Most towns in the region were born late in the 20th century, spawned by United Fruit Company, which established banana plantations here in 1938 and dominated the regional economy until it pulled out in 1985.

Planning Your Time

Many visitors come to visit Parque Nacional Corcovado or Drake Bay, and fly out after a brief two- or three-day stay. You’ll shortchange yourself with such a limited trip; allow at least a week.

Scheduled air service is offered to Ciudad Neily, Drake Bay, Palmar, and Puerto Jiménez (you can also charter flights to Corcovado), and Jeep taxis and local tour operators offer connecting service to almost anywhere you may then want to journey. If you’re driving yourself, a 4WD vehicle is mandatory to negotiate the dirt roads of the Osa Peninsula and the Burica Peninsula. In wet season, the road to Corcovado can prove impassable to even the largest 4WD vehicles.

Accommodations tend to cater to nature lovers: take your pick from safari-style tent-camps to deluxe eco-lodges. Dozens of nature lodges line the western shores of the Osa Peninsula and the contiguous Piedras Blancas, while beach options that primarily draw surfers and the student crowd tend toward the budget end of the spectrum.

Highway 2 (the Pan-American Highway) cuts a more or less ruler-straight line along the base of the Fila Costeña mountains, connecting the towns of Palmar (to the north) with Ciudad Neily and Paso Canoas (to the south), on the border with Panamá. The towns offer nothing of interest to travelers, other than as way-stops in times of need.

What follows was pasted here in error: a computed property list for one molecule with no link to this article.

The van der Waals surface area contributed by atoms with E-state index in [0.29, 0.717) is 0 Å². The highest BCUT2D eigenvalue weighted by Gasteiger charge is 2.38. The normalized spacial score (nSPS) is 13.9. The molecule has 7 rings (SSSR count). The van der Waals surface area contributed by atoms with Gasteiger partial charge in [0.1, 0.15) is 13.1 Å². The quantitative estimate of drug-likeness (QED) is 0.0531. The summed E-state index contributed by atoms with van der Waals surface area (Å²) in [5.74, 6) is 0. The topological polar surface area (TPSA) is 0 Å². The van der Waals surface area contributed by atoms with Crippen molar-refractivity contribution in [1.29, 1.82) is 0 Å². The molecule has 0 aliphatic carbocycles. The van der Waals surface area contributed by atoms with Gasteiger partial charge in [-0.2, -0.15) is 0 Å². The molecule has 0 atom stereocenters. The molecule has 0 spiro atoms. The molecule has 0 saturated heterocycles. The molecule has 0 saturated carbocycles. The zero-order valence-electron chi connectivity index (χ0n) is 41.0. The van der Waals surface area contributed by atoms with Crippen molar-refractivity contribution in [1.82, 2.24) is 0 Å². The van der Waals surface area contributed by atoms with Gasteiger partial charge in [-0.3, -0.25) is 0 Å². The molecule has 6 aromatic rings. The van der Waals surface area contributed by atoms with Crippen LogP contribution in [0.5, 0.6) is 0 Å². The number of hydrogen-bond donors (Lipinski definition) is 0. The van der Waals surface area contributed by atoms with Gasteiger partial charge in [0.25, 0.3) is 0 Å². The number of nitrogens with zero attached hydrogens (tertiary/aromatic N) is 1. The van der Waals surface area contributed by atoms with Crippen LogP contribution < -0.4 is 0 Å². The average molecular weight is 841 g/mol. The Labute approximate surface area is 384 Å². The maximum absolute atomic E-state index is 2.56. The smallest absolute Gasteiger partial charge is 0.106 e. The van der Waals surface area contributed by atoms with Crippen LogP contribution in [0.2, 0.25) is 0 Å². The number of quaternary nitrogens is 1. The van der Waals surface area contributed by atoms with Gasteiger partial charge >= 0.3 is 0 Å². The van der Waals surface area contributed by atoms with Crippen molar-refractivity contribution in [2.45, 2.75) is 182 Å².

Sierpe, a port hamlet in the middle of African date palm plantations north of the Osa Peninsula, is the starting point for boat forays into the Humedal Nacional Térraba-Sierpe wetlands reserve and to Drake Bay, the only community on the western side of the Osa Peninsula. Drake Bay has some splendid accommodations for every budget and particularly caters to sportfishers and divers. If you’re planning on visiting Isla del Caño, you’ll typically do so from here. A coast trail provides access to Parque Nacional Corcovado, which offers some of the finest wildlife-viewing in Costa Rica (local lodges also ferry guests to Corcovado by boat). Tapirs are relatively easily seen, and jaguar sightings— while rare—are as likely here as anywhere else in the country.

The main gateway to Corcovado is Puerto Jiménez, which caters to the surfing and backpacking crowd but is broadening its appeal with sportfishing lodges and accommodations at nearby Playa Platanares. This beach has an enviable setting adjacent to a mangrove ecosystem harboring crocodiles and all manner of wildlife. Centrally located Puerto Jiménez makes an ideal base for exploring the region; water taxis connect with the laid-back surfing beach communities of Zancudo and Pavones, and the otherwise hard-to-reach beaches of Golfo Dulce, where the Casa Orquídeas and Osa Wildlife Sanctuary are must-visits.

Although it is pulling itself up by its bootstraps, Golfito, the only town of any size, can be given a wide berth; this port town holds little attraction except as a gateway to the little-visited Refugio Nacional de Vida Silvestre de Golfito (there are better places to spot wildlife) and as a base for sportfishing forays and journeys by dive-boat to Isla del Coco, famous as a world-class dive site.

Excerpted from the Ninth Edition of Moon Costa Rica.